Landon Donovan’s whirlwind return trip to the United States was a long time coming for MLS. But now the league’s poster boy is back, sparking a theme of revival from Los Angeles to South Africa.
Hip-hop returns. So too does the quintessential No. 10, and Detroit’s favorite male prostitute. Welcome back.
Argentina vs. Germany (Saturday, 10 am ET, ABC)
Diego Maradona is the rare breed of superstar that Americans should adore, if only more of them knew who he was. By US standards, he has it all: drugs, alcohol, debt, trophies and stomach staples. And he’s come back from the brink as the coach of Argentina, who need to get past a young German side who have already exceeded potential in South Africa with a decisive romp over England.
This World Cup has lacked for real, individual star power, thanks to the early exits of Rooney, Ronaldo, Henry, Drogba and Kaká. And that hurts ESPN in their effort to make soccer appeal to a mass American audience who crave individual star power, and always find a way to forgive their stars for any off-the-field discretions. Maradona, then, is the perfect luminary to galvanize continued American interest in this World Cup. The longer he’s around in South Africa, the better.
D.C. United at San Jose Earthquakes (Saturday, 10 pm ET, MLS DirectKick)
The first real goalkeeping controversy of the year was inevitable. The Quakes’ signing of veteran Jon Busch in the preseason only begged for trouble come summertime, and now Busch has predictably supplanted San Jose fan favorite Joe Cannon in net. It’s an outrage for Cannon, but a welcome return to form for Busch, who’s carved out his identity as one of the league’s most resilient netminders. Saturday’s match is the second of the former Fire goalkeeper’s comeback tour after he posted a clean sheet last week to earn the job.
Seattle Sounders at LA Galaxy (Sunday, 10:30 pm ET, ESPN2)
Donovan is going back into the fray, whether he likes it or not. The US star breezed through New York earlier this week and mentioned he’d like just a few days off for himself and teammate Edson Buddle after an emotionally exhausting run in South Africa. The rest was short-lived for soccer’s man of the moment. He’ll once again carry the MLS torch against a struggling Sounders team, and the folks at the Home Depot Center won’t skimp on the pomp and circumstance. After all, the stars are back in Los Angeles.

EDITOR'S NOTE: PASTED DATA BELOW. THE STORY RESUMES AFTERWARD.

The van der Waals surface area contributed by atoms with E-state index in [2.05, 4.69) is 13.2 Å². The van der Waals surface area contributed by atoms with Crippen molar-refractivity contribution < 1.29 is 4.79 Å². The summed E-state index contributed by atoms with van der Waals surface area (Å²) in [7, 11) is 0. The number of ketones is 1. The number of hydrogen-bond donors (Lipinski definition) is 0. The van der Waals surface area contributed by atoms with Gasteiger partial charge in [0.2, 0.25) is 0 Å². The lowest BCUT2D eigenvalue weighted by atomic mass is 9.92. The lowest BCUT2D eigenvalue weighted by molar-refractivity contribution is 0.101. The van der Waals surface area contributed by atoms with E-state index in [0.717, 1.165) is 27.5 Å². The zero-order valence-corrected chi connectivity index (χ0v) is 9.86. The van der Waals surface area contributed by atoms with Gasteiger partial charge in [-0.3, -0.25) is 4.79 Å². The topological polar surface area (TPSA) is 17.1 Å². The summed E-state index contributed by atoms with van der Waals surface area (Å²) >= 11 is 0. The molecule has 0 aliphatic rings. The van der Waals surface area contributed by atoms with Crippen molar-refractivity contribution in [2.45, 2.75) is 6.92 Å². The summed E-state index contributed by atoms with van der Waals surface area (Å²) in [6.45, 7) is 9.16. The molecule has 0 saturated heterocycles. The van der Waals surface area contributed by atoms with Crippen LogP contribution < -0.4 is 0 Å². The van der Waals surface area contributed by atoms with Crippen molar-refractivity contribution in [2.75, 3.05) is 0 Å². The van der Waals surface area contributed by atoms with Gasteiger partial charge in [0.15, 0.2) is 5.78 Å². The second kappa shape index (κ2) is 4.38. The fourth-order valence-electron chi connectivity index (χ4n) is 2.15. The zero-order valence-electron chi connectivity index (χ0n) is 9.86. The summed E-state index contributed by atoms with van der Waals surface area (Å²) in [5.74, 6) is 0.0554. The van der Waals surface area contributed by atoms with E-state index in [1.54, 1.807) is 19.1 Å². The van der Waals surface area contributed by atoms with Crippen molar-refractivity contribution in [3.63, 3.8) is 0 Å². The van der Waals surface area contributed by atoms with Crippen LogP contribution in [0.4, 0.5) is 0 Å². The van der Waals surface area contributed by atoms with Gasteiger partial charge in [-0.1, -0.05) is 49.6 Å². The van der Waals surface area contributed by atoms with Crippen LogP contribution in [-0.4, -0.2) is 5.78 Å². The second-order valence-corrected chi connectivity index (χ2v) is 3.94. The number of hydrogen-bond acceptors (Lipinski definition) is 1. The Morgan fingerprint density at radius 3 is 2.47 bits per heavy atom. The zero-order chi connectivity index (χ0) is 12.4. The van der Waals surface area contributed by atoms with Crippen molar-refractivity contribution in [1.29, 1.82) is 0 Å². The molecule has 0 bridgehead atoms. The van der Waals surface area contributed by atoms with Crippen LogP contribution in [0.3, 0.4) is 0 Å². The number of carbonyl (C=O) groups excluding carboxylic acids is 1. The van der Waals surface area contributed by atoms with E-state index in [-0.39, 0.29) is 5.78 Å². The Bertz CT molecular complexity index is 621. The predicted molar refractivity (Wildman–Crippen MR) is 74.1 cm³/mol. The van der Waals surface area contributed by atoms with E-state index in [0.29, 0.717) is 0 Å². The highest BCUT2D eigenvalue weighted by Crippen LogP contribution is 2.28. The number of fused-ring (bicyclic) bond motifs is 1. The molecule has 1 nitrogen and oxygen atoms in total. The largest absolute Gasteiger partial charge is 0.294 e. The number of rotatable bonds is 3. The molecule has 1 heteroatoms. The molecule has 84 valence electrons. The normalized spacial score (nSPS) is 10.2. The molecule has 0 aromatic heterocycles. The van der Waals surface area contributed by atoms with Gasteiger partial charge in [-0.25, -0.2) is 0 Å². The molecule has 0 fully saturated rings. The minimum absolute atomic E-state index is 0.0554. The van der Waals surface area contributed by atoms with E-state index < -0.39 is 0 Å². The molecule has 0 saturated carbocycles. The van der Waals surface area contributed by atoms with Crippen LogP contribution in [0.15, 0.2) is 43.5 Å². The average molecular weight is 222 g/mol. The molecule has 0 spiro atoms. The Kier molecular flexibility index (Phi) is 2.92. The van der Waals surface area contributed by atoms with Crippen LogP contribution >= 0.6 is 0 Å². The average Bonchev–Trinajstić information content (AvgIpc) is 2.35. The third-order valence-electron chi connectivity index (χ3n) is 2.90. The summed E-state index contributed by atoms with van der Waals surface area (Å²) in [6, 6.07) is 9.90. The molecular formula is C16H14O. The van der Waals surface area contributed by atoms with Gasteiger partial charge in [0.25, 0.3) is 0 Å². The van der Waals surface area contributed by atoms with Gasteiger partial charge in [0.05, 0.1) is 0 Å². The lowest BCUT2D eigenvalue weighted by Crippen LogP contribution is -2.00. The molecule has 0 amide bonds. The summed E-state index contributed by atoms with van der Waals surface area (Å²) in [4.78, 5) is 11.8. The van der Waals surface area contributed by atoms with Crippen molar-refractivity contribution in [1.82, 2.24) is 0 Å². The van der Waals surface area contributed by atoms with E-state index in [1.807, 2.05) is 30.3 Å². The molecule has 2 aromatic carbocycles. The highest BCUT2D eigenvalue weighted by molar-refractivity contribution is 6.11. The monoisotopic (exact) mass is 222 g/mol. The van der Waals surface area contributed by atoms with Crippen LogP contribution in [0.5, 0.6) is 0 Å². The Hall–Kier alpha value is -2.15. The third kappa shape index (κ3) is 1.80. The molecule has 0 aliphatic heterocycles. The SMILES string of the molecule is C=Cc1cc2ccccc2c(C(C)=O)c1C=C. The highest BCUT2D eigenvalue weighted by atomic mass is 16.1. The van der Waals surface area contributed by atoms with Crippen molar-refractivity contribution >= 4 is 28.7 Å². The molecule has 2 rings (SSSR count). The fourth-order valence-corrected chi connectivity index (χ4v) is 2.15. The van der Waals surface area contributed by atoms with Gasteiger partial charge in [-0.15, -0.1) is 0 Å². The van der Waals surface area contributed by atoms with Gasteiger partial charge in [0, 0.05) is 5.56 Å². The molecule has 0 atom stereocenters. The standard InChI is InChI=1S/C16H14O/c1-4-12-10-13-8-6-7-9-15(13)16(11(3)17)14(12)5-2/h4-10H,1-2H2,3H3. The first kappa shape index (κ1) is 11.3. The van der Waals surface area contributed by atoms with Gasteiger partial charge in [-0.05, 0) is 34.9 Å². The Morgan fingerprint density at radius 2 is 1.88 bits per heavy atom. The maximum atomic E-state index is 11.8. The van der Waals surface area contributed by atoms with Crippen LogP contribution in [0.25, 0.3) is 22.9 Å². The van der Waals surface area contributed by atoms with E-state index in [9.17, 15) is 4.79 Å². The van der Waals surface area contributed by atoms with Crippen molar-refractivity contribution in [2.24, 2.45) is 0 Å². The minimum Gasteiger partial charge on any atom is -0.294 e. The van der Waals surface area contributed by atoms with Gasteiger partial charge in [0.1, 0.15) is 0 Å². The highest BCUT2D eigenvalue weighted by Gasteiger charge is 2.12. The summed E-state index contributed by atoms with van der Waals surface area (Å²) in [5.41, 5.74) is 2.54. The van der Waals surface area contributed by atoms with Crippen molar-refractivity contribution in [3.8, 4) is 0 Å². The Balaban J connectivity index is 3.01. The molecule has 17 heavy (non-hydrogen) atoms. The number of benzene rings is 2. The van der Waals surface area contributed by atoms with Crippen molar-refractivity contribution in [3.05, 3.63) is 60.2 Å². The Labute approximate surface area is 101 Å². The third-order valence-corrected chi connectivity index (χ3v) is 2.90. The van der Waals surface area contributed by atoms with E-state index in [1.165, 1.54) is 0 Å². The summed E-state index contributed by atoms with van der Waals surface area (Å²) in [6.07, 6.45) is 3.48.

Listen Up: The Roots, How I Got Over
New releases from two seminal hip-hop acts have hit the stores in the last two weeks, with vastly different results. Eminem’s Recovery is a retread of tired themes from Slim Shady, but the Roots’ ninth studio album is a welcome return to form for a band famously anchoring the stage on The Jimmy Fallon Show. Keep an ear peeled for appearances from indie-crooners Monsters of Folk, harpist Joanna Newsom and the Dirty Projectors, proving all those nights on a late-night talk show have opened the group up to some new acts, and a great new album follows.
We’re Watching: Hung (Sunday, 10 pm ET, HBO)
If only Vinny Chase had a pimp, instead of Ari Gold. Then maybe another sapped season of Entourage would be as good as Hung, which HBO trotted out for a surprise second season last weekend. Male prostitute/high school history teacher Ray Drecker is still doing the Roxanne thing, but also trying to reconcile with his estranged wife, rebuild his gutted house and somehow guide the underfunded baseball team to the state title. This show ran out of gas in its first season, but the fact the network brought it back in order to flesh out these characters bodes well for a second coming.
Bookmark: Bret Easton Ellis, Imperial Bedrooms
Unfortunately for Ellis, we’re a wholly desensitized group of readers in 2010. Rampant drugs and violence just don’t do it for us like they did in 1985, when Ellis debuted at the age of 21 with Less Than Zero. He’s penned American Psycho and The Rules of Attraction since, but his latest novel revisits the characters of Zero with only mixed success. Skip it and read the original if you haven’t already, but don’t be surprised if 1980s shock value feels like a gentle breeze two and a half decades later.